He hit a century and the winning runs in his debut season last year, and followed it up with an equally impressive tally in 2018-19. He isn't an imposing batsman, but his dour methods and tenacity to fight through tough spells - like he did to arrest a top-order wobble to make a gritty 48 against Railways - has impressed the team management. Behind the stumps, he wasn't just a chirpy presence but also extremely reliable, particularly impressive with his nifty footwork against spin.
7. Dharmendrasinh Jadeja (Saurashtra) - 59 wickets, 19 innings, average 27.16, best: 7 for 55
He has been around for quite some time now but this was the breakout season for left-arm spinner Dharmendrasinh Jadeja. Leading the Saurashtra spin attack in the absence of his namesake Ravindra, his 59 scalps put him fifth on the all-time list of wickets in a season. Often touted as someone who only takes wickets on the spinning tracks of Rajkot, he proved that notion wrong as well. Twenty-nine of his 59 wickets came at away venues, and at a better strike rate (48.9) than at home (53.2).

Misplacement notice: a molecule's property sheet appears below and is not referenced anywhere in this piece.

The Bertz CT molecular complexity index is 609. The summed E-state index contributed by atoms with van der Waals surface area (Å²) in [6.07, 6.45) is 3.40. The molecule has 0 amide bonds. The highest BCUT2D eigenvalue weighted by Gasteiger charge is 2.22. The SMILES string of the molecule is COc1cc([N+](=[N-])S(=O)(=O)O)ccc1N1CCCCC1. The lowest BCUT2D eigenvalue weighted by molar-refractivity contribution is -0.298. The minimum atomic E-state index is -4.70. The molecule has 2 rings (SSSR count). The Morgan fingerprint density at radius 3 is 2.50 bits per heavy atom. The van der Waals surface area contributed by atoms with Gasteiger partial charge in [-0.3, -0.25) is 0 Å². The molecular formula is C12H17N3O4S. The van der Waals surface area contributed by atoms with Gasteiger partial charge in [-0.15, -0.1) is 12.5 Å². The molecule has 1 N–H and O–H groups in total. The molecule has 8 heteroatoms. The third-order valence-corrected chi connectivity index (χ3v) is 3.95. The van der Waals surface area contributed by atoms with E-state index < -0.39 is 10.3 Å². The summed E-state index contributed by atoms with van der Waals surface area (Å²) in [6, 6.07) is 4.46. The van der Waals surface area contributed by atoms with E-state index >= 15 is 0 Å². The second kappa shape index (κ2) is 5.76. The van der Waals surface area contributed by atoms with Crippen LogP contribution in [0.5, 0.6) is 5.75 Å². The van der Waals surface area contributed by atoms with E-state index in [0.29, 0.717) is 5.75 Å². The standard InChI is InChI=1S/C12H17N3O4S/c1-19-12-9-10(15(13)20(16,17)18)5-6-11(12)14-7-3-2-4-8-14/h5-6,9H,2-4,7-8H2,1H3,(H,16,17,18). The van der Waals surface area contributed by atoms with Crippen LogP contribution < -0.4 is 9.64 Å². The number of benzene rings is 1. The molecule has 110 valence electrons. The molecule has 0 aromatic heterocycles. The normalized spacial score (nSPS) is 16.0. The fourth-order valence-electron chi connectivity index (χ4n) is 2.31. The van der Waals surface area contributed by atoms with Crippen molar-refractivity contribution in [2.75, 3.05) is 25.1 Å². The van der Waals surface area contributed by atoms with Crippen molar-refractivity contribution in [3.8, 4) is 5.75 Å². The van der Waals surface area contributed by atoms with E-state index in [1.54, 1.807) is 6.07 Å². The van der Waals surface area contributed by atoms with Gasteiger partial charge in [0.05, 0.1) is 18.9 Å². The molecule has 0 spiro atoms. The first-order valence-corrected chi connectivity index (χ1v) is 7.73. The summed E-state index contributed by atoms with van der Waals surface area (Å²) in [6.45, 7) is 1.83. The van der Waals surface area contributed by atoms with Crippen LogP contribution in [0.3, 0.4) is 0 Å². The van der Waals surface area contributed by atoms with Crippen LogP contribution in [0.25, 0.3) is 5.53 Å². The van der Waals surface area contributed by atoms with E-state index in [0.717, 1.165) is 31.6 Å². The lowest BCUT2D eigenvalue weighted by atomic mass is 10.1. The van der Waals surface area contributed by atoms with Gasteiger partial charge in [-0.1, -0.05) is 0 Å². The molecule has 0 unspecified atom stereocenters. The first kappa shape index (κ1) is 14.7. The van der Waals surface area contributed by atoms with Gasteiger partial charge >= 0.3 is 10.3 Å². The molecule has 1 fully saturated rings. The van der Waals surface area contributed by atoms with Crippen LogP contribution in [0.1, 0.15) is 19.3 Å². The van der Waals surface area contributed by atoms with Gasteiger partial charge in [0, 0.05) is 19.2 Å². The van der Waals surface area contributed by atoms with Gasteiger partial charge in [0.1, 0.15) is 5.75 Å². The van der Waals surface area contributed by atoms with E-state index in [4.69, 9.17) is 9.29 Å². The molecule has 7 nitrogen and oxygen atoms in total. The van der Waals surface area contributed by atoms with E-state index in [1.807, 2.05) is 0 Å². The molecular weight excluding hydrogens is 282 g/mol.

8. Aditya Sarwate (Vidarbha) - 55 wickets, 19 innings, average 19.67, best: 6 for 43
Two left-arm spinners in an XI can be one too many, but the weight of Sarwate's match-winning 11-for in the final couldn't be ignored. In addition to his wickets, his 49 to revive a floundering second innings in a low-scoring match was invaluable. Far from a permanent member in the XI when the season started, he ensured there were little doubts over who Vidarbha would turn to should they feature just one spinner going forward.
9. Jaydev Unadkat (Saurashtra, captain) - 39 wickets, 14 innings, average 17.17, best: 7 for 86